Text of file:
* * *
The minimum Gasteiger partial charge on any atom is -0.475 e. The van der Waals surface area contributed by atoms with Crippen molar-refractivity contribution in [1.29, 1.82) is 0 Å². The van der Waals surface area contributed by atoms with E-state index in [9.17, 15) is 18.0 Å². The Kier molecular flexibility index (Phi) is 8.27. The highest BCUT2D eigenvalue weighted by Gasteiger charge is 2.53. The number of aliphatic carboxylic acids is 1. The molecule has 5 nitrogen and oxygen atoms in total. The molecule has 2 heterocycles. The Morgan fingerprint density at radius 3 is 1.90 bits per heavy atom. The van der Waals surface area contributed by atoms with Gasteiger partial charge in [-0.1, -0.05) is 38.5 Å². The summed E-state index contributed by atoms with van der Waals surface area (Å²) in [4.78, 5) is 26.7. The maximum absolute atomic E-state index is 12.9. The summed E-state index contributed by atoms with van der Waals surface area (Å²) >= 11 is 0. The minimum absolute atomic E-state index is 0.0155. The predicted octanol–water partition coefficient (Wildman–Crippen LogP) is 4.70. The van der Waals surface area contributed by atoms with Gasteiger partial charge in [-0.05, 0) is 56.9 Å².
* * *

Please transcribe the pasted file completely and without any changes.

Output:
The minimum Gasteiger partial charge on any atom is -0.475 e. The van der Waals surface area contributed by atoms with Crippen molar-refractivity contribution in [1.29, 1.82) is 0 Å². The van der Waals surface area contributed by atoms with E-state index in [9.17, 15) is 18.0 Å². The Kier molecular flexibility index (Phi) is 8.27. The highest BCUT2D eigenvalue weighted by Gasteiger charge is 2.53. The number of aliphatic carboxylic acids is 1. The molecule has 5 nitrogen and oxygen atoms in total. The molecule has 2 heterocycles. The Morgan fingerprint density at radius 3 is 1.90 bits per heavy atom. The van der Waals surface area contributed by atoms with Gasteiger partial charge in [-0.1, -0.05) is 38.5 Å². The summed E-state index contributed by atoms with van der Waals surface area (Å²) in [4.78, 5) is 26.7. The maximum absolute atomic E-state index is 12.9. The summed E-state index contributed by atoms with van der Waals surface area (Å²) >= 11 is 0. The minimum absolute atomic E-state index is 0.0155. The predicted octanol–water partition coefficient (Wildman–Crippen LogP) is 4.70. The van der Waals surface area contributed by atoms with Gasteiger partial charge in [-0.05, 0) is 56.9 Å².